Posted by: Col Chaseling (---.lnse4.cht.bigpond.net.au)
Date: May 24, 2011 06:34PM

Hi Peter,
Another fan of U-40 sealer. Stops cork getting that grey oxidised look if left in the natural state and aids cleaning. Cheap, effective, easy to use and a little bit goes a long way. Can be applied anytime after grips have been sanded. Haven't found any cons with this product.

ESFNEM Col
Port Kembla, NSW
Australia

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Re: Pros & cons of using cork seal?
Posted by: Michael Sledden (---.dsl.emhril.sbcglobal.net)
Date: May 24, 2011 06:40PM

Only time I have seen the U40 sealer peel is if you try to use more than 1 coat. It says to use only one coat, but putting a second coat on will peel away from the cork

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Re: Pros & cons of using cork seal?
Posted by: Dennis Danku (---.dyn.optonline.net)
Date: May 24, 2011 07:26PM

No cons for me. I think it gives cork character, makes it look richer.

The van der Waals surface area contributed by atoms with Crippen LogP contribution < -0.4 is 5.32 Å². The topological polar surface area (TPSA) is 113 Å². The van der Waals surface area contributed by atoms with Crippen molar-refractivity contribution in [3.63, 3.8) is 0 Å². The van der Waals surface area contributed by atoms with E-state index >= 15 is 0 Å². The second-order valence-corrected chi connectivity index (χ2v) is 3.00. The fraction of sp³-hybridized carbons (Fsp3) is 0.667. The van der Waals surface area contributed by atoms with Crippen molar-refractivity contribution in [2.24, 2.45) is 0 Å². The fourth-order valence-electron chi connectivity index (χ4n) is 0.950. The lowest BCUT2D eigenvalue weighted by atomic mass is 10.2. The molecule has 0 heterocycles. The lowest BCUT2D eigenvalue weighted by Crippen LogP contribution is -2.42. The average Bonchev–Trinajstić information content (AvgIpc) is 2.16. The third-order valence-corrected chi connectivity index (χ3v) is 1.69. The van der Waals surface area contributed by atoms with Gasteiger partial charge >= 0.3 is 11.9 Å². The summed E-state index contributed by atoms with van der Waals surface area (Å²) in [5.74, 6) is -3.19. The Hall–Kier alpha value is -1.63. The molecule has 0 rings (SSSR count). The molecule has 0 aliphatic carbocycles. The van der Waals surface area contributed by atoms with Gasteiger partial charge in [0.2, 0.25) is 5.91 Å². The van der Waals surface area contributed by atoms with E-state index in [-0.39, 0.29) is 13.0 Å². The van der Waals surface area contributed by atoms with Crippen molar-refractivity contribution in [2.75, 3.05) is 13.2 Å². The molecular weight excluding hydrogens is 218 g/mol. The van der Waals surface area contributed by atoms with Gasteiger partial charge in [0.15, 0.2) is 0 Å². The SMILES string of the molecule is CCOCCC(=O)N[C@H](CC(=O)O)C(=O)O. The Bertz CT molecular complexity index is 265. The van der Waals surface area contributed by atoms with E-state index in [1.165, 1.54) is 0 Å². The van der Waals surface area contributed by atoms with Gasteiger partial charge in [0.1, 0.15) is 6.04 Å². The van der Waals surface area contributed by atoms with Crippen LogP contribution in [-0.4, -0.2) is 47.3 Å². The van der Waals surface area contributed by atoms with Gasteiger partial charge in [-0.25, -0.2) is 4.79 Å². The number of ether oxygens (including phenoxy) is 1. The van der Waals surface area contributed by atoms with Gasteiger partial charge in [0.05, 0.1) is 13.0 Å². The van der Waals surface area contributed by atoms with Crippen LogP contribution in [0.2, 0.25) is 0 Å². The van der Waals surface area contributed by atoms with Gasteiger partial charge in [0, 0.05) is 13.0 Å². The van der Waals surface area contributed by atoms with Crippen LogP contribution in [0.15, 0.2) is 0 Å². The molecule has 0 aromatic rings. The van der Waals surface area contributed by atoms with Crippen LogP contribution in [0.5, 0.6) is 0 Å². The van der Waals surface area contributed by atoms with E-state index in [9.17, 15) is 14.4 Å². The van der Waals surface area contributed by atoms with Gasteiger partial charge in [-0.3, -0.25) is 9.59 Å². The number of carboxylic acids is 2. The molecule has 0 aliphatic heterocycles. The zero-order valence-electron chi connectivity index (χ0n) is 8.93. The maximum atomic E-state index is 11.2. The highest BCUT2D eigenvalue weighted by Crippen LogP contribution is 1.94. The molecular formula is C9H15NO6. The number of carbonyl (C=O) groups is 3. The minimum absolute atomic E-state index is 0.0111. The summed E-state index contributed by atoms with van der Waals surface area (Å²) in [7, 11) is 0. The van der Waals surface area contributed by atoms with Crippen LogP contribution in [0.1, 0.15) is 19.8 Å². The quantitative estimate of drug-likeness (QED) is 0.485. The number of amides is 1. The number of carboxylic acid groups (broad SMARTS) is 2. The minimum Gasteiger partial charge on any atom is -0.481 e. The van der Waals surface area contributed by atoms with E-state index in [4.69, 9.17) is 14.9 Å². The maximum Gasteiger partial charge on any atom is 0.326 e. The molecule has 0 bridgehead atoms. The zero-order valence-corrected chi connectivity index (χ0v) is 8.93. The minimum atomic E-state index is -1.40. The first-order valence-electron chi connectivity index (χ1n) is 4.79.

Dennis J. Danku
(Sayreville,NJ)

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Re: Pros & cons of using cork seal?
Posted by: Bill Eshelman (---.neo.res.rr.com)
Date: May 24, 2011 07:45PM

I like Tru-oil, it darkens the cork just a little bit more than U-40, and I think it is a better seal. second choice would be U-40 Cork Seal.

Bill

Ohio Rod Builders

Canton, Ohio

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Re: Pros & cons of using cork seal?
Posted by: roger wilson (---.hsd1.mn.comcast.net)
Date: May 24, 2011 08:32PM

From time to time to get the look that I want and to keep the dirt from fishermen's hands from penetrating into the cork, I will use common oil to coat the cork. Wipe it on until the cork won't hold any more oil. Let it sit for a couple of hours and then wipe off any excess oil.

Basically the oil will fill any of the pores that normally get filled from the dirt and grime that accumulates from repeated and long term use by a hard core fisherman.
Then, when it comes time to clean up the handle - just use simple liquid soap and a brush and the grime easily comes off of the oil that has been left on the cork.